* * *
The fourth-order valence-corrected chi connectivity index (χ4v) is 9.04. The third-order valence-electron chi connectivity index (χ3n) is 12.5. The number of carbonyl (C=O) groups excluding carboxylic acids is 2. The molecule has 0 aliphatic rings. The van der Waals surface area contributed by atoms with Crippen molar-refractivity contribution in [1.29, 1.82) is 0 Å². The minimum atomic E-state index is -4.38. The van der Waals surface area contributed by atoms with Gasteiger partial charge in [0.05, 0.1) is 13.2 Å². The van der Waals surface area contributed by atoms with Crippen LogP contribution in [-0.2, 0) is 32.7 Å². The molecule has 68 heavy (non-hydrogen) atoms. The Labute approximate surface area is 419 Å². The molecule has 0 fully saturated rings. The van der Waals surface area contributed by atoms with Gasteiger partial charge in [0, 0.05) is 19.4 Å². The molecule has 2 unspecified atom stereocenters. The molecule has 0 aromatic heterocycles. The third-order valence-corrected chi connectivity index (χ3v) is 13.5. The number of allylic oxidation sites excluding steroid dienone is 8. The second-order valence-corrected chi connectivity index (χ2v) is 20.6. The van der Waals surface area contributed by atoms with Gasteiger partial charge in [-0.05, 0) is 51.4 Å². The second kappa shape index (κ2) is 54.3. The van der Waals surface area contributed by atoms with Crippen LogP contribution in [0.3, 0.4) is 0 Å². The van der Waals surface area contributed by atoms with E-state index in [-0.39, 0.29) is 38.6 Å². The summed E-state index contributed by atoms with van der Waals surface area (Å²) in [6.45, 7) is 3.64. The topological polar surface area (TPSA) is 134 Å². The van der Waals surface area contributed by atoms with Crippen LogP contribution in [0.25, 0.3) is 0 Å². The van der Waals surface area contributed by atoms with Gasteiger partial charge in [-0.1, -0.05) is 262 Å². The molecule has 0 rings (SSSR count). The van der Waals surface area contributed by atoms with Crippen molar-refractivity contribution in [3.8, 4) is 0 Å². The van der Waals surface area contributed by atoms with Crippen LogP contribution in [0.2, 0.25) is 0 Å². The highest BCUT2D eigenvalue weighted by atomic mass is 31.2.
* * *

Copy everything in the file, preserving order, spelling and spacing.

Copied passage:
The fourth-order valence-corrected chi connectivity index (χ4v) is 9.04. The third-order valence-electron chi connectivity index (χ3n) is 12.5. The number of carbonyl (C=O) groups excluding carboxylic acids is 2. The molecule has 0 aliphatic rings. The van der Waals surface area contributed by atoms with Crippen molar-refractivity contribution in [1.29, 1.82) is 0 Å². The minimum atomic E-state index is -4.38. The van der Waals surface area contributed by atoms with Gasteiger partial charge in [0.05, 0.1) is 13.2 Å². The van der Waals surface area contributed by atoms with Crippen LogP contribution in [-0.2, 0) is 32.7 Å². The molecule has 68 heavy (non-hydrogen) atoms. The Labute approximate surface area is 419 Å². The molecule has 0 fully saturated rings. The van der Waals surface area contributed by atoms with Gasteiger partial charge in [0, 0.05) is 19.4 Å². The molecule has 2 unspecified atom stereocenters. The molecule has 0 aromatic heterocycles. The third-order valence-corrected chi connectivity index (χ3v) is 13.5. The number of allylic oxidation sites excluding steroid dienone is 8. The second-order valence-corrected chi connectivity index (χ2v) is 20.6. The van der Waals surface area contributed by atoms with Gasteiger partial charge in [-0.05, 0) is 51.4 Å². The second kappa shape index (κ2) is 54.3. The van der Waals surface area contributed by atoms with Crippen LogP contribution in [0.3, 0.4) is 0 Å². The van der Waals surface area contributed by atoms with E-state index in [-0.39, 0.29) is 38.6 Å². The summed E-state index contributed by atoms with van der Waals surface area (Å²) in [6.45, 7) is 3.64. The topological polar surface area (TPSA) is 134 Å². The van der Waals surface area contributed by atoms with Crippen LogP contribution in [0.25, 0.3) is 0 Å². The van der Waals surface area contributed by atoms with Gasteiger partial charge in [-0.1, -0.05) is 262 Å². The molecule has 0 rings (SSSR count). The van der Waals surface area contributed by atoms with Crippen molar-refractivity contribution in [3.8, 4) is 0 Å². The van der Waals surface area contributed by atoms with Crippen LogP contribution in [0.2, 0.25) is 0 Å². The highest BCUT2D eigenvalue weighted by atomic mass is 31.2.